TypeLib containment refcounting

Kelly Leahy kellyleahy at swbell.net
Mon Jun 16 15:53:19 CDT 2003

----- Original Message ----- 
From: "Mike Hearn" <mike at theoretic.com>
To: <wine-devel at winehq.com>
Sent: Monday, June 16, 2003 3:16 PM
Subject: Re: TypeLib containment refcounting

> On Mon, 16 Jun 2003 14:43:25 -0500, Sir Kelly Leahy scribed thus:
> > I would expect you to addref the typelib when the ITypeInfo pointer is
> > created, and then when it is destroyed to release it.
> I believe that's what I'm doing. Maybe not.
> I think what is actually going on, is that this method returns a pointer
> to an internal interface that's always present. There is no construction
> as such. From MSDN:
> HRESULT GetTypeInfoOfGuid(
>   REFGUID  guid,
>   ITypeInfo FAR* FAR*  ppTinfo
> );
> Retrieves the type description that corresponds to the specified GUID.
> This confuses me. Does the caller need to release the interface? The page
> doesn't mention refcounting at all.
> "Retrieves" is somewhat fuzzy. The fact that it's a pointer to a pointer
> suggests that maybe you get a pointer to an internal interface and you
> shouldn't do any refcounting on it.

The caller should release the object when they're done with it.  I guess
what I was saying is that there's a few ways this can be done.

One way is for ITypeInfo_AddRef() to addref the type library object that
contains it (i.e. add one to the refcount on the ITypeLib struct in C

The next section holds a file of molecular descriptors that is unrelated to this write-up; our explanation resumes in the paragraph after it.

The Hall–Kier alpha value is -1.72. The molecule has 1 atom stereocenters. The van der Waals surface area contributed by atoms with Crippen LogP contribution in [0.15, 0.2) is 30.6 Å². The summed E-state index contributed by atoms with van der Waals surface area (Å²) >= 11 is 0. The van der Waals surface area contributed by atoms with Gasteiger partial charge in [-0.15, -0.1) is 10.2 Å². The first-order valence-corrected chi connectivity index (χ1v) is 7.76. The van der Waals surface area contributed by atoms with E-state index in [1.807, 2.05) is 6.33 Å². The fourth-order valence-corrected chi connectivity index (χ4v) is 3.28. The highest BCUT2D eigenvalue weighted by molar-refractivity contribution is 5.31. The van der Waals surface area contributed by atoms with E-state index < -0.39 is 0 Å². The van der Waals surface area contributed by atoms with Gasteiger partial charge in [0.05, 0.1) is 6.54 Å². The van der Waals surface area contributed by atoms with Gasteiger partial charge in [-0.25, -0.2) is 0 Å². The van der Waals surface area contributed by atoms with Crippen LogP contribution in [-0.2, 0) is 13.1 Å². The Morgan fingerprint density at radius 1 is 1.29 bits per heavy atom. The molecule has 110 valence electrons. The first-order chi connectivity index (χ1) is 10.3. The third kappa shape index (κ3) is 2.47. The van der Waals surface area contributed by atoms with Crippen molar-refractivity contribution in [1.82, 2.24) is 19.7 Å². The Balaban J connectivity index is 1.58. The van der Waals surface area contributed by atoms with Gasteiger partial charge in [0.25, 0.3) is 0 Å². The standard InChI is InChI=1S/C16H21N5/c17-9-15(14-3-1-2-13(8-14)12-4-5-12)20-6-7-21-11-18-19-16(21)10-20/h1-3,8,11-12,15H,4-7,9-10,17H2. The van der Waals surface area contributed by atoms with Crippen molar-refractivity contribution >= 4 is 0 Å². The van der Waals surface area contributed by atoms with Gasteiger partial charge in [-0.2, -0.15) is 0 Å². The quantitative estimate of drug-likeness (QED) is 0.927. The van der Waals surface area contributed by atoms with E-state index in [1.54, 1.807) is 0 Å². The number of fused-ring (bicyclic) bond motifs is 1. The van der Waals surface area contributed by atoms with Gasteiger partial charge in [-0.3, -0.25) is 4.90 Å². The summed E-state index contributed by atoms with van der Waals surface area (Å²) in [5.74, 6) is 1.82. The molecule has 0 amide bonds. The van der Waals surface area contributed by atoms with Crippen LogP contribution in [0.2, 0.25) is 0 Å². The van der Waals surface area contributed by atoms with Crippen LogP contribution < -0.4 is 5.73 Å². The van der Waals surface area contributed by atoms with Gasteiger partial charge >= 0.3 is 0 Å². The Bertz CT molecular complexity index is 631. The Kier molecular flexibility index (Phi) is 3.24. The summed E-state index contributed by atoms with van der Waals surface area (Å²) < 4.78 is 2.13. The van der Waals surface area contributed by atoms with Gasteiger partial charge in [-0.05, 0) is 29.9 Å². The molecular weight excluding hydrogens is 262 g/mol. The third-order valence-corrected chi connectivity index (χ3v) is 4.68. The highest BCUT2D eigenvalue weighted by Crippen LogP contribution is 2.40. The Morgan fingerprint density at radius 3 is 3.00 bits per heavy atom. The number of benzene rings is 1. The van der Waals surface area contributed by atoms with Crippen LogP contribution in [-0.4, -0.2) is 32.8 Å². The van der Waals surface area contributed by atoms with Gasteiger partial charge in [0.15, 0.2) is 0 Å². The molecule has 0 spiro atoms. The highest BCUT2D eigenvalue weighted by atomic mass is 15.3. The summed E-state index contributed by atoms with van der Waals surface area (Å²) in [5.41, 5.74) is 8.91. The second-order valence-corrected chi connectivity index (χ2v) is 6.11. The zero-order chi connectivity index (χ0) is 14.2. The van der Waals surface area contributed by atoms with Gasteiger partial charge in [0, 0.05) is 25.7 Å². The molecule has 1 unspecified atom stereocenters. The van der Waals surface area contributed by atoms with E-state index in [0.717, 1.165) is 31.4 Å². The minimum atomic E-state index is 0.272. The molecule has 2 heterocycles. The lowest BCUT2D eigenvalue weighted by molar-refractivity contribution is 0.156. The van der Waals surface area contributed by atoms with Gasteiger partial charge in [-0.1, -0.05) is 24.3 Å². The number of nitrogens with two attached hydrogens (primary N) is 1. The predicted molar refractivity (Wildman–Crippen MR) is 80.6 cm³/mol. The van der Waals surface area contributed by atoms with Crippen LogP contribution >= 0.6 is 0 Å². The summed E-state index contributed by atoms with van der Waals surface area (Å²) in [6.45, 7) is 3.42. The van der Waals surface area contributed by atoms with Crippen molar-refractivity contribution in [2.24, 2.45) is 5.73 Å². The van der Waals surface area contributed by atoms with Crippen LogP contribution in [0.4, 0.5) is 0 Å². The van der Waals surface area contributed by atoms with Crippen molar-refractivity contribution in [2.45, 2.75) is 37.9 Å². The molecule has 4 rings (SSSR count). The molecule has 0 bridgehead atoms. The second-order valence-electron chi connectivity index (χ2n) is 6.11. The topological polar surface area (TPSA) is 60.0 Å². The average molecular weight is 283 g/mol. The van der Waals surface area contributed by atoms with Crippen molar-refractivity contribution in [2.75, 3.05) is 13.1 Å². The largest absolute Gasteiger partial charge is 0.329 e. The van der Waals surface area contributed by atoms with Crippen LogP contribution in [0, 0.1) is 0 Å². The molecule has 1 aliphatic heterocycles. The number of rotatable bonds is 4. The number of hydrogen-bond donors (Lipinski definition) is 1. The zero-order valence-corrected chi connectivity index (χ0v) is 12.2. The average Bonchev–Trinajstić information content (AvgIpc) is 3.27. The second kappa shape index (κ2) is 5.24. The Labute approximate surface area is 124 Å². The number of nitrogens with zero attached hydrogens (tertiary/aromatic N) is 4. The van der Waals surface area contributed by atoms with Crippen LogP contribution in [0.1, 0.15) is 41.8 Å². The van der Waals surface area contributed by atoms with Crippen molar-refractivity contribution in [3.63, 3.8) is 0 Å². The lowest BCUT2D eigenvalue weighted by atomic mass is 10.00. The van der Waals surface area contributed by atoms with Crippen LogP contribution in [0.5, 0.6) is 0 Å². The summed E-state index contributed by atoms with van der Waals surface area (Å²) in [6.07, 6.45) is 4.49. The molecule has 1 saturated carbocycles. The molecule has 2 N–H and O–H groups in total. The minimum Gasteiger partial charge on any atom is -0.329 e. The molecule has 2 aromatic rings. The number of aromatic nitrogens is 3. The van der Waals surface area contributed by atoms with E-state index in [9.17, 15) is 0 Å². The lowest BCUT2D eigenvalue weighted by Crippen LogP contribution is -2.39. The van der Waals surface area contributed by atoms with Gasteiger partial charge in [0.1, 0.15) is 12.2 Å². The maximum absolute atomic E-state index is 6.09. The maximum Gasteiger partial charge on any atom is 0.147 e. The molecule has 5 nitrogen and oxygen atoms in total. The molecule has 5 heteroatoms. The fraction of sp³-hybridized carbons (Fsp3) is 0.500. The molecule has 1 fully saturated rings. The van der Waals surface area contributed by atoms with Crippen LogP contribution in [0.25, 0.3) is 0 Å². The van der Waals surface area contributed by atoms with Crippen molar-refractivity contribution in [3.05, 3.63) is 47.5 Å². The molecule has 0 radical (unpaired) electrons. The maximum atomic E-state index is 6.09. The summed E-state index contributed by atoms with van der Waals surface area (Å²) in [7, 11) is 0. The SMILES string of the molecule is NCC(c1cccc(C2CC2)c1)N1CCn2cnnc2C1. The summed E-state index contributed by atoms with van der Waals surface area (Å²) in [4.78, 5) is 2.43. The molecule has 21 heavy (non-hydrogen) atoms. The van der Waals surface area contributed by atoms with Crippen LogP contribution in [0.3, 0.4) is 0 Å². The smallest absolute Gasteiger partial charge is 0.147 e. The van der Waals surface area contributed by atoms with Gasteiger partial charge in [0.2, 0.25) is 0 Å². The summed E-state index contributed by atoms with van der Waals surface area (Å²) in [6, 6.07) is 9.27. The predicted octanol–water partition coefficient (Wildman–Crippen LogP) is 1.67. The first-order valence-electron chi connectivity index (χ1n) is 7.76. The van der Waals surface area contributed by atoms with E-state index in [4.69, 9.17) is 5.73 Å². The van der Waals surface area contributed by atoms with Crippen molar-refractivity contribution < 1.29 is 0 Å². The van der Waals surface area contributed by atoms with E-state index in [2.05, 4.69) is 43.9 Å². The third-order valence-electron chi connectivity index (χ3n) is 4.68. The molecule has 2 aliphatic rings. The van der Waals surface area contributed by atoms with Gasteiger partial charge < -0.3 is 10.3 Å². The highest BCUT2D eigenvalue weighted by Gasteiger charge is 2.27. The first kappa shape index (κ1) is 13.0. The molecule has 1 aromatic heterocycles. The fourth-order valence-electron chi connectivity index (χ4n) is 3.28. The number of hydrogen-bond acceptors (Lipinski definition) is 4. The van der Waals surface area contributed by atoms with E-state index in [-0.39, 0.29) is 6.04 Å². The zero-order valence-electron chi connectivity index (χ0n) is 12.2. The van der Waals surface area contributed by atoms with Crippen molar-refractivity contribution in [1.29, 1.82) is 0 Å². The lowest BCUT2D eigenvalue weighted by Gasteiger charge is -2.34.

terms).  It can either do this every time (in which case,
ITypeInfo_Release() should release the type library object each time) or it
can do it only when the refcount is zero on entry to ITypeInfo_AddRef() (in
which case ITypeInfo_Release() should only Release() the type library object
when the result of decrementing the refcount is zero in

Another way is the addref the type library when the ITypeInfo wherever a
ITypeInfo interface is initially created (like in GetTypeInfoOfGuid) but I
think this is more dangerous, since then you have to have some way for this
refcount to go away, and ITypeInfo_Release() doesn't know who created it,
just that it was created.  If you are careful enough to always put an addref
on the library when you create a new ITypeInfo pointer (GetTypeInfoOfGuid,
GetTypeInfo, IDispatch::GetTypeInfo, etc.) but this seems like a unwieldy
task to guarantee that the code is right in all of these places.  It's much
easier to make the ITypeInfo_AddRef() and ITypeInfo_Release() call
ITypeLib_AddRef() and ITypeLib_Release() on the containing ITypeLib
implementation when appropriate.

> > In the object that implements the ITypeInfo reference, you should have a
> > pTypeLib->Release() in the destructor and a pTypeLib->AddRef() somewhere
> > the code that creates the ITypeInfo implementing object.
> Well that's C++ stuff. Remember that all this is implemented in pure C.
> The relevant code searches a linked list for a ITypeInfoImpl struct, which
> stores all the data and the COM Vtable. It then casts it to an ITypeInfo
> and incs the refcount:
>     *ppTInfo = (ITypeInfo*)pTypeInfo;
>     ITypeInfo_AddRef(*ppTInfo);
> So, what you actually get out of this method is a pointer to an internal
> data structure rather than a constructed object....

Sorry...  I didn't have the source handy to look at (RMAing my linux box HDD
right now!)

As far as C++ stuff vs. C stuff, in essence the pointer to the data
structure (including the VMT) is simply a C++ style class without the C++,
and with some special requirements...  You can just replace my p->method()
with OBJECT_method(p) if you like to make it look like what I've seen from
wine.  I'm still pretty new to the wine source, so it may not be like this
everywhere, I just don't have the time to look.


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